Journal of Chemistry

Volume 2019, Article ID 7297253, 9 pages

https://doi.org/10.1155/2019/7297253

## M-Polynomial and Topological Indices of Benzene Ring Embedded in P-Type Surface Network

Correspondence should be addressed to Xiujun Zhang; nc.ude.udc@gnahzsdoow

Received 3 July 2019; Accepted 8 October 2019; Published 3 November 2019

Academic Editor: Robert Zaleśny

Copyright © 2019 Hong Yang et al. This is an open access article distributed under the Creative Commons Attribution License, which permits unrestricted use, distribution, and reproduction in any medium, provided the original work is properly cited.

#### Abstract

The representation of chemical compounds and chemical networks with the M-polynomials is a new idea, and it gives nice and good results of the topological indices. These results are used to correlate the chemical compounds and chemical networks with their chemical properties and bioactivities. In this article, particular attention will be put on the derivation of M-polynomial for the benzene ring embedded in the P-type surface network in 2D. Furthermore, the topological indices based on the degrees are also derived by using the general form of M-polynomial of the benzene ring embedded in the P-type surface network . In the end, the graphical representation and comparison of the M-polynomial and the topological indices of the benzene ring embedded in the P-type surface network in 2D are described.

#### 1. Introduction

The chemical compounds can be represented by using the mathematical tools of graph theory. The mathematical models that are based on the polynomials of the chemical compounds and crystal structures can be used in order to predict and forecast their chemical properties and bioactivities. Mathematical chemistry is rich in tools like functions and polynomials which predict the properties of molecular graphs and crystal structures. The topological descriptors are the numerical parameters of the chemical graph which characterize its topology and are usually graph invariants. They explain the structure of chemical compounds mathematically and are utilized in the study of quantitative structure property and activity relationships (QSPR/QSAR).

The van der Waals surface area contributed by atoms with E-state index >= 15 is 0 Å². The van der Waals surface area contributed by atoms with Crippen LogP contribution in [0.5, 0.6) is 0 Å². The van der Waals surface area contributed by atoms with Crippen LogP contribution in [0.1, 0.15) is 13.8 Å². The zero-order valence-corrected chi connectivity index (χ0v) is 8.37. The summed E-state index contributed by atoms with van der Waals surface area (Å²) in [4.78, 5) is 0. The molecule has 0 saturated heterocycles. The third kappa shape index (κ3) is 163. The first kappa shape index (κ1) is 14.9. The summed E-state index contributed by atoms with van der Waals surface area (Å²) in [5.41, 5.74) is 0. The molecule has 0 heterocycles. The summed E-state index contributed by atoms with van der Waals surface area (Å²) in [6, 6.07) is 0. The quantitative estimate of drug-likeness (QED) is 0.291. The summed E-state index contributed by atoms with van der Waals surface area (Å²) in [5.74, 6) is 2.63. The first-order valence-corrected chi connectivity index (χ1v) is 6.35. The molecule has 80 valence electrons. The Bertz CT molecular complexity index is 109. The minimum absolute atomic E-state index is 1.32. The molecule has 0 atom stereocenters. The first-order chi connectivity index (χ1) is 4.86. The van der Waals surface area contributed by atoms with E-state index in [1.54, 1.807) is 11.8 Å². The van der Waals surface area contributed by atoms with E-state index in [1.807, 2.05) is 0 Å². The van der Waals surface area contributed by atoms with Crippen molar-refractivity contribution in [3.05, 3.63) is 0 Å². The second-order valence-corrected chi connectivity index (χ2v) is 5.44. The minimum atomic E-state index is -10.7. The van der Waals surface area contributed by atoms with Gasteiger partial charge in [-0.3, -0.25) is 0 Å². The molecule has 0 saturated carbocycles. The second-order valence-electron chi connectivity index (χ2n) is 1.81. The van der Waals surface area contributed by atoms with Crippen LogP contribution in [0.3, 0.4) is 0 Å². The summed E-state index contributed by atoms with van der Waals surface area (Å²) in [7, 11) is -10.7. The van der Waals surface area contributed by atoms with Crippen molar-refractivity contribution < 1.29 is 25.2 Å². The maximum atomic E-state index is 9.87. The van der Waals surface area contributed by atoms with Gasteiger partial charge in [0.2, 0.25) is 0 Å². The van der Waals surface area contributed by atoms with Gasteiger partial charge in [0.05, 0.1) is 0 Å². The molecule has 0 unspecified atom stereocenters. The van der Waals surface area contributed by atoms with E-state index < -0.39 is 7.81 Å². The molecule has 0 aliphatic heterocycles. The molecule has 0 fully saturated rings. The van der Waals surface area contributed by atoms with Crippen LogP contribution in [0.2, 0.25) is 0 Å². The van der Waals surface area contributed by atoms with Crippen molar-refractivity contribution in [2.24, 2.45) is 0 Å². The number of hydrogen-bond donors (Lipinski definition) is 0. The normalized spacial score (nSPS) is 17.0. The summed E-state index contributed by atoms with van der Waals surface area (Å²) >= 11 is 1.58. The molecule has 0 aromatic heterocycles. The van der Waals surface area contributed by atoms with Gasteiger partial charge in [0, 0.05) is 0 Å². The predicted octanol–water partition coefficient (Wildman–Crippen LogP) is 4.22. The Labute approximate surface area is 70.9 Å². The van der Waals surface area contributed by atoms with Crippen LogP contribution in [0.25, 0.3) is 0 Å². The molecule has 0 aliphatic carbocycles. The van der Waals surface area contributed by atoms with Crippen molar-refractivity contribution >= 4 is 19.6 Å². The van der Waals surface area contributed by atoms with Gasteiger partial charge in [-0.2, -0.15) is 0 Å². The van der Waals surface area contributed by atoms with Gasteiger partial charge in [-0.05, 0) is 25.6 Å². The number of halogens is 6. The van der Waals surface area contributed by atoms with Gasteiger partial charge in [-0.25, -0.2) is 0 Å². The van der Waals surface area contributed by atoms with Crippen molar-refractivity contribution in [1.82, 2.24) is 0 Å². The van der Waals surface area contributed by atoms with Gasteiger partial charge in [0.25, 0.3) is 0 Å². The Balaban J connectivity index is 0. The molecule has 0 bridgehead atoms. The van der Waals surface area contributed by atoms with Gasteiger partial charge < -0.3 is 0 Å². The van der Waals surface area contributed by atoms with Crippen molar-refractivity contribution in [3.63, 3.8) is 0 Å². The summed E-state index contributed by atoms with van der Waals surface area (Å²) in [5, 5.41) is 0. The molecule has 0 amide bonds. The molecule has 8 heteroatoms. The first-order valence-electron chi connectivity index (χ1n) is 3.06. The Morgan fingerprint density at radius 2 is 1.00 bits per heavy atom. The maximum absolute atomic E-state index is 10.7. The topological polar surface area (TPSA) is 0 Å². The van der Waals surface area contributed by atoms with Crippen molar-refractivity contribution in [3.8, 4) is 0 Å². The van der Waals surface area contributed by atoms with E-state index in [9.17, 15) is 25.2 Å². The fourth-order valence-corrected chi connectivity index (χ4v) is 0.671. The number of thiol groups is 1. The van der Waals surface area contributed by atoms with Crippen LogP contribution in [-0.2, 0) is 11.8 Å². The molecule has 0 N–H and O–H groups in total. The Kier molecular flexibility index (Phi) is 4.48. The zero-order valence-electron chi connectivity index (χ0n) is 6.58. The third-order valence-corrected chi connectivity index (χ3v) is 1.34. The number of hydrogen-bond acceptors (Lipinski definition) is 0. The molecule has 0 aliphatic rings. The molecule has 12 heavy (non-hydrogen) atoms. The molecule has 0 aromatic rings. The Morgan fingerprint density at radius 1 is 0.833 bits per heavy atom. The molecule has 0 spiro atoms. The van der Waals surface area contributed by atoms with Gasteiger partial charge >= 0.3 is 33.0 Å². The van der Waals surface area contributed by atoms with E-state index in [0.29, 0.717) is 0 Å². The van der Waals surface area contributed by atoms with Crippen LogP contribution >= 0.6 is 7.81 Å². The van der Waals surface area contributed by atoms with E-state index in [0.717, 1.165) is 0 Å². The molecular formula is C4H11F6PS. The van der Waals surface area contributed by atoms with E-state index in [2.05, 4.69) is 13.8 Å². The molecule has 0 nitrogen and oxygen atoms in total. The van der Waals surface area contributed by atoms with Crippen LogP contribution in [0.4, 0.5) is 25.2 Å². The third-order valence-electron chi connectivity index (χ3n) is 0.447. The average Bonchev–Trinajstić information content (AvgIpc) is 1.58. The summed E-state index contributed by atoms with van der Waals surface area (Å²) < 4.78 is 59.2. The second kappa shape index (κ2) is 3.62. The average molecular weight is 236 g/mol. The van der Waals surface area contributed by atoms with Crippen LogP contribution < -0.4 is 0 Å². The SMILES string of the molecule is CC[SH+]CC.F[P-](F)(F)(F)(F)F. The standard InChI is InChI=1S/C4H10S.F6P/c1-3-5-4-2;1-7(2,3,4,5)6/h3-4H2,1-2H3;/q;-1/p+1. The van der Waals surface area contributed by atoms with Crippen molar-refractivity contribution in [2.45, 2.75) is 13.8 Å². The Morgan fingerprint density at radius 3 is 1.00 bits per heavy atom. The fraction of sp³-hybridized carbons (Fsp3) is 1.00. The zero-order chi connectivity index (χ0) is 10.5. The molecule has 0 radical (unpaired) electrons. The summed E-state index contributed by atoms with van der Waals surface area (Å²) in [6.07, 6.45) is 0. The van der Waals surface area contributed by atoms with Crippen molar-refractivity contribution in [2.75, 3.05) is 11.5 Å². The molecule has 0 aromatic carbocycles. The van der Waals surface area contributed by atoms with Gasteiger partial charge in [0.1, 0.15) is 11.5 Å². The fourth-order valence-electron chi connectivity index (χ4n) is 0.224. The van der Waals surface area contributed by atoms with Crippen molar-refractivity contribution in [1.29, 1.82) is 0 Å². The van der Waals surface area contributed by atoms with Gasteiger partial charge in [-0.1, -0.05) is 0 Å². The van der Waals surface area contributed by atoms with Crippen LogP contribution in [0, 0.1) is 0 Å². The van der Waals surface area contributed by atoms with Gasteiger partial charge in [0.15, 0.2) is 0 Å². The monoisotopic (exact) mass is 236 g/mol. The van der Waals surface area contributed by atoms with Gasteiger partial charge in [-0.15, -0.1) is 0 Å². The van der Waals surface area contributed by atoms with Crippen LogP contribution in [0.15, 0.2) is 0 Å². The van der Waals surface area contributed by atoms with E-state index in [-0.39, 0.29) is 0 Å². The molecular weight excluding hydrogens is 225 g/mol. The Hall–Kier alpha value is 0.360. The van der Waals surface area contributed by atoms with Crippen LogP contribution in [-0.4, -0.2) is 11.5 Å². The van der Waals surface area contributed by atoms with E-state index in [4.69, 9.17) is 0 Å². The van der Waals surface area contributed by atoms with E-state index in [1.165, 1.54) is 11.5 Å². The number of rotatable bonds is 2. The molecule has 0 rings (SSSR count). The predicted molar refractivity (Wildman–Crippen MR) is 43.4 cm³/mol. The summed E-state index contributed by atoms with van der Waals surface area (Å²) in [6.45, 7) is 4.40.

A topological index is a numerical value which describes and explains an important information about the chemical structure. A great variety of such indices are studied and used in theoretical chemistry, pharmaceutical research, drugs, and different areas of science. The properties like boiling point, strain energy, viscosity, fracture toughness, and heat of formation are connected to the chemical structure under study. This fact plays a major role in the field of chemical graph theory [1–22].

The computation of the general polynomial is formed whose derivatives or integrals or composition of both are evaluated at some particular point. Then, the simplified form yields the molecular descriptor. For instance, there are polynomials like forgotten polynomials, Zagreb polynomials, and Hosoya polynomials, but these polynomials give rise to one or two topological indices [23–26]. The Hosoya polynomial is a polynomial whose derivatives evaluated at 1 give Wiener and hyper Wiener index [27]. The Hosoya polynomial and Zagreb polynomials are considered to be of the general form in the determination of distance-based and degree-based indices, respectively. The M-polynomial is a new and recent polynomial. It will open up new results of chemical graphs and insights in the study of topological descriptors based on degrees. The main importance of this polynomial is that it can give exact forms of more than ten degree-based molecular descriptors [28, 29]. Rapid development and advancements are being made in this new polynomial. Recently, Kwun et al. computed M-polynomial and topological indices of V-phenylenic nanotube and nanotori [30].

The M-polynomial of a graph is formulated as [28]where is the number of edges such that , , and .

The path number was the first distance-based topological index defined by Wiener [31] in 1947. This index is now called as the Wiener index. It has many famous mathematical and chemical applications [31, 32]. Later on, Milan Randić proposed and formulated the Randić index of a graph .

The general Randić index was proposed and defined independently by Bollobás et al. [33] and Amić et al. [34]. Due to its useful and important results in the field of mathematical chemistry, it has been widely used by both mathematicians and chemists. For a survey of these results, see references [35–38]. The general Randić index and inverse Randić index are formulated as

The first and second Zagreb indices are introduced by Gutman and Trinajstić [25, 39, 40]. Both first and second Zagreb indices and the second modified index are formulated as

Recently, the symmetric division deg index of a graph is introduced [41]. It is the significant index which is used to determine the total surface area of polychlorobiphenyls [42] and is defined as

The other version of the Randic index is the harmonic index [43] and is defined as

The inverse sum index is formulated as [44]

The augmented Zagreb index gives best approximation of heat of formation of alkanes [45, 46]. It is formulated as [47]

Let , and then Table 1 relates above described topological indices with M-polynomial [28], where